Present at birth
For X-linked recessive disorders, the genetic variant is found on the X chromosome. Female cats must have two copies of the variant to be at risk of developing the condition, whereas male cats only need one copy to be at risk. Males and females with any copies of the variant may pass the disorder-associated variant to their kittens if bred.
At risk cats may show signs of this disease in their lifetime, although some will not develop the condition due to absence of additional risk factors.
Partner with your veterinarian to make a plan regarding your cat’s well-being, including any insights provided through genetic testing. If your pet is at risk or is showing signs of this disorder, then the first step is to speak with your veterinarian.
Blood coagulation is a complex process. Factor IX is one of the proteins necessary for blood coagulation and its deficiency causes Hemophilia B in an affected cat. Hemophilia B is clinically indistinguishable from Hemophilia A, and in some individuals may cause life-threatening bleeding. The disease follows an X-linked mode of inheritance. Given males only have one X chromosome, the condition is seen more commonly in males as a single copy of the mutation will cause the condition; while females require two copies of the mutation in order to exhibit the condition. Clinical signs of the disease are often noticeable before one year of age and include intermittent lethargy, anorexia, and fever. Affected cats can show prolonged bleeding after trauma or surgical intervention. Lameness and signs of pain may occur due to bleeding inside joints and other tissues. Swelling and bruising under the skin may be observed. Depending on severity, anemia may also occur due to the loss of blood, contributing to weakness, shortness of breath, and irregular heartbeats.
Therapy is limited to supportive care (which can include transfusions if needed) and avoiding surgery when appropriate. When necessary, antifibrinolytic agents (medication promoting blood clotting) should be considered. Affected cats should be monitored closely during and after any required surgical procedure or following any trauma. Owners of affected cats can provide a lifestyle favorable towards reducing risk of trauma and injury to their cat, such as limiting opportunities for falls or for getting into fights, and maintaining good dental hygiene to avoid excessive gum bleeding.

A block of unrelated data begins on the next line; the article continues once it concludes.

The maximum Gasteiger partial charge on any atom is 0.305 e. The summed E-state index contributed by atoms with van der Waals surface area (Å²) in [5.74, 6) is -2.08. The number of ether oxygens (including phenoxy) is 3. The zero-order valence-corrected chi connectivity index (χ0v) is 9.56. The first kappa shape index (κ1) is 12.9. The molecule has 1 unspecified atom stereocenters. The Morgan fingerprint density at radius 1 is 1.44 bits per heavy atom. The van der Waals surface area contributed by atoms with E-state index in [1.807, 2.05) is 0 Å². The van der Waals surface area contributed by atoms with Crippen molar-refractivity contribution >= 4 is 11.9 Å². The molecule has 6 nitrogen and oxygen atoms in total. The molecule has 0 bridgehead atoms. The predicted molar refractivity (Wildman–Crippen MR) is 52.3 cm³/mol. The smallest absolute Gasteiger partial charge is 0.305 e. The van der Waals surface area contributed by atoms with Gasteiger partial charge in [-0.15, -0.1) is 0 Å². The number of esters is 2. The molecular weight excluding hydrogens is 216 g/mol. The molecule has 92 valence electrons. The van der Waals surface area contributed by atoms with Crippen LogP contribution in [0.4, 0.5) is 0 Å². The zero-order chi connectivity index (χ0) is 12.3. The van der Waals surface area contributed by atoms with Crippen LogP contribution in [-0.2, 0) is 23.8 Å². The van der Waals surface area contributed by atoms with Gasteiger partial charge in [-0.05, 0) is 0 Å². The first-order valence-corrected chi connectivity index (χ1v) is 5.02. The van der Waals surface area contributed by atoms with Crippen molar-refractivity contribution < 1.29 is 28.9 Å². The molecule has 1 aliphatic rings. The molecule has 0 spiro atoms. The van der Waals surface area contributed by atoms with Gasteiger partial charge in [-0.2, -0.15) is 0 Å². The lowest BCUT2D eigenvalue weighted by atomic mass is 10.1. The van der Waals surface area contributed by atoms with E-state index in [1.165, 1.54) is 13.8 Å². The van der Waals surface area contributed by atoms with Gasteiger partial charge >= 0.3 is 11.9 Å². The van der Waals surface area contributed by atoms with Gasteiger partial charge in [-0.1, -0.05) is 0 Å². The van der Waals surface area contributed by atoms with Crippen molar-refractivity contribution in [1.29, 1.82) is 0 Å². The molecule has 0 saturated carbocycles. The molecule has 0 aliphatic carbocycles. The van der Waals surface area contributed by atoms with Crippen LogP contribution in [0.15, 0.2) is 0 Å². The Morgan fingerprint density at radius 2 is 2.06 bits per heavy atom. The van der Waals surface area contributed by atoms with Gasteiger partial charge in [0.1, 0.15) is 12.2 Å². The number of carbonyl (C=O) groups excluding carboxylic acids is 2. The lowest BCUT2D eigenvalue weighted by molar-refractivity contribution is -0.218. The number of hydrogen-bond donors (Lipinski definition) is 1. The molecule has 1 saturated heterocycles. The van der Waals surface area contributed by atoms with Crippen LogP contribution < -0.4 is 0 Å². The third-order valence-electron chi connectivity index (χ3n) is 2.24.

There are many responsibilities to consider when breeding cats. Regardless of test results it is important that your cat is in good general health and that you are in a position to care for the kittens if new responsible owners are not found. For first time or novice breeders, advice can be found at most cat registry websites.
This disorder is X-linked recessive, meaning the genetic variant is found on the X chromosome. Given males only have one X chromosome, a single affected copy will increase the risk of being diagnosed with the disorder. Females typically require two copies to be at an elevated risk. Use of cats with one or two copies of the variant is not recommended for breeding as there is a risk that the resulting litter will contain affected kittens. Please note: It is possible that clinical signs similar to the ones caused by this variant could develop due to a different genetic or clinical cause.
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Goree, M., Catalfamo, J. L., Aber, S., & Boudreaux, M. K. (2005). Characterization of the Mutations Causing Hemophilia B in 2 Domestic Cats. In J Vet Intern Med (Vol. 19). View the article19<200:cotmch>2.0.co;2, https://doi.org/10.1892/0891-6640(2005)19<200:cotmch>2.0.co;2)